Overige edities - Alles bekijken
Allan-a-Dale Angantyr Anne Hathaway bells BEN JONSON beneath bowers brave breast breath bright brow burning charms Christmas cloud cried dark dead dear deep doth Douglas dream earth eyes face fame fear fight FITZ-GREENE HALLECK Fitz-James flowers gazed glory glow gold grace grave green Guibour hall hand hast hath hear heard heart heaven HENRY HENRY WADSWORTH LONGFELLOW JOHN JŲtunheim King kiss lady land Lars Porsena light lips living look Lord Lord Lovel lord of Ross Marmion merry ne'er never night o'er poet poetry praise pride roar ROBERT BROWNING Rome rose round Shakespeare shine ship shore sing Sir Bedivere SIR WALTER SCOTT smile song soul sound stood sweet sword tears tell thee thine THOMAS thou thought Thrym tide Tinkler toil tower voice wall WALTER SAVAGE LANDOR wave wild WILLIAM wind wonder
Pagina xl - O CAPTAIN! my Captain! our fearful trip is done, The ship has weather'd every rack, the prize we sought is won, The port is near, the bells I hear, the people all exulting, While follow eyes the steady keel, the vessel grim and daring; But O heart! heart! heart! O the bleeding drops of red, Where on the deck my Captain lies, Fallen cold and dead.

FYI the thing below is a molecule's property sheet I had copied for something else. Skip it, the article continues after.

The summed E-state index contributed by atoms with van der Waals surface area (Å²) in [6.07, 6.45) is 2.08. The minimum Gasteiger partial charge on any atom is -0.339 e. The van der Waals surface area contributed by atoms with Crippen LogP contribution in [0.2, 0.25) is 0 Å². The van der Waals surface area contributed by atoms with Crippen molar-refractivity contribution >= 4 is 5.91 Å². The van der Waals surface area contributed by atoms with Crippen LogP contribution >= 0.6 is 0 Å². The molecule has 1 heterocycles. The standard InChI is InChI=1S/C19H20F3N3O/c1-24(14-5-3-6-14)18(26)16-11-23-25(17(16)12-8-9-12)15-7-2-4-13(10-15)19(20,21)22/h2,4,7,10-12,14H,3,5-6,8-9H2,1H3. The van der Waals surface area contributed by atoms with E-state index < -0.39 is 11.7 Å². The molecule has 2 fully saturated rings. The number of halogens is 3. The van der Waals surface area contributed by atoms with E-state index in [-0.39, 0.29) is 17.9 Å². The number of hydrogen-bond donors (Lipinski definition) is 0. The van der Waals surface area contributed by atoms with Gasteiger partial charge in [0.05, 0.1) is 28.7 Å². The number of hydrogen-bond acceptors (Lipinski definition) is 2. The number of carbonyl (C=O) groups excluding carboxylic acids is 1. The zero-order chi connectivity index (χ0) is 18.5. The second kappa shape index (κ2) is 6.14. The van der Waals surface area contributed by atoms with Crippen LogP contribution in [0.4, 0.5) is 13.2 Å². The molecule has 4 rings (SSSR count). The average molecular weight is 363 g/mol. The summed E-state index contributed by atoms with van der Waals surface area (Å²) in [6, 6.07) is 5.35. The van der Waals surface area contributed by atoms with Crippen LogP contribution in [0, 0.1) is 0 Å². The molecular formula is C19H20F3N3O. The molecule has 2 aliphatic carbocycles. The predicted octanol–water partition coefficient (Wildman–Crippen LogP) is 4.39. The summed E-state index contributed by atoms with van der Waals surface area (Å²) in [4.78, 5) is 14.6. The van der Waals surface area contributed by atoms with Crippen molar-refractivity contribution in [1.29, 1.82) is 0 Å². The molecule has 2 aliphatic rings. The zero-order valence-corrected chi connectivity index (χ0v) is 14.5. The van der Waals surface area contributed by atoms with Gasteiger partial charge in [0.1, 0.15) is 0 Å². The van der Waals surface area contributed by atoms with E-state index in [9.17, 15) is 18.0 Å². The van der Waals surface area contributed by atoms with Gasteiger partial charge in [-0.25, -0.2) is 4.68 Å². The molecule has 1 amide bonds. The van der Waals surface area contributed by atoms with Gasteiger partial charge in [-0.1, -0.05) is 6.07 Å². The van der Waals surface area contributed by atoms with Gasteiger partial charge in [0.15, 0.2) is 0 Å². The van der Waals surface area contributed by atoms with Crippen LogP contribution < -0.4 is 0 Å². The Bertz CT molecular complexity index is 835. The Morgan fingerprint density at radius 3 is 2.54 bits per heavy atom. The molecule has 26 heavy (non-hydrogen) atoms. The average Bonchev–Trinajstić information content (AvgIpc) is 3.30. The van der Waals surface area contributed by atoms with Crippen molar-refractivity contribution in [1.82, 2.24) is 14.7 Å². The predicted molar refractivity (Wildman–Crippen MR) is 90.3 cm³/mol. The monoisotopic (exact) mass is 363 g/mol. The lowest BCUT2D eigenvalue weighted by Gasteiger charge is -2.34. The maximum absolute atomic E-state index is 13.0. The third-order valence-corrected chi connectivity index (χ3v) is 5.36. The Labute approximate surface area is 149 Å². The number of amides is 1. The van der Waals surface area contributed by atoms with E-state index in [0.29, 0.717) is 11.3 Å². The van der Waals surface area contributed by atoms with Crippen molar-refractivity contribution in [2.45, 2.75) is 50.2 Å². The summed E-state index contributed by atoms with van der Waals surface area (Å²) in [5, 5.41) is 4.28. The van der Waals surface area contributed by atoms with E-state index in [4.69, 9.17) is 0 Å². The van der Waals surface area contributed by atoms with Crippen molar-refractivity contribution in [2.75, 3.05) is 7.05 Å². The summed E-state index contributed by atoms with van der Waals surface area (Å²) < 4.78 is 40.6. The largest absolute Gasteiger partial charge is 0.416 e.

Pagina 96 - Hear the loud alarum bells — Brazen bells! What a tale of terror, now, their turbulency tells; In the startled ear of night How they scream out their affright! Too much horrified to speak, They can only shriek, shriek, Out of tune, In a clamorous appealing to the mercy of the fire, In a mad expostulation with the deaf and frantic fire.
Pagina 169 - Dear lovely bowers of innocence and ease, Seats of my youth, when every sport could please, How often have I loitered o'er thy green, Where humble happiness endeared each scene...
Pagina 95 - HEAR the sledges with the bells — Silver bells! What a world of merriment their melody foretells! How they tinkle, tinkle, tinkle, In the icy air of night ! While the stars that oversprinkle All the heavens seem to twinkle With a crystalline delight...
Pagina 173 - No more the woodman's ballad shall prevail; No more the smith his dusky brow shall clear, Relax his ponderous strength, and lean to hear...
Pagina 81 - The sixth age shifts Into the lean and slippered pantaloon ; With spectacles on nose, and pouch on side ; His youthful hose well saved, a world too wide For his shrunk shank ; and his big, manly voice, Turning again toward childish treble, pipes And whistles in his sound.
Pagina 47 - Green be the turf above thee, Friend of my better days! None knew thee but to love thee, Nor named thee but to praise.
Pagina 89 - A heavenly image in the glass appears, To that she bends, to that her eyes she rears; Th' inferior priestess, at her altar's side, Trembling, begins the sacred rites of pride.
Pagina 2 - Soul of the age! The applause, delight, the wonder of our stage! My Shakespeare, rise! I will not lodge thee by Chaucer, or Spenser, or bid Beaumont lie A little further, to make thee a room: Thou art a monument without a tomb, And art alive still while thy book doth live And we have wits to read and praise to give.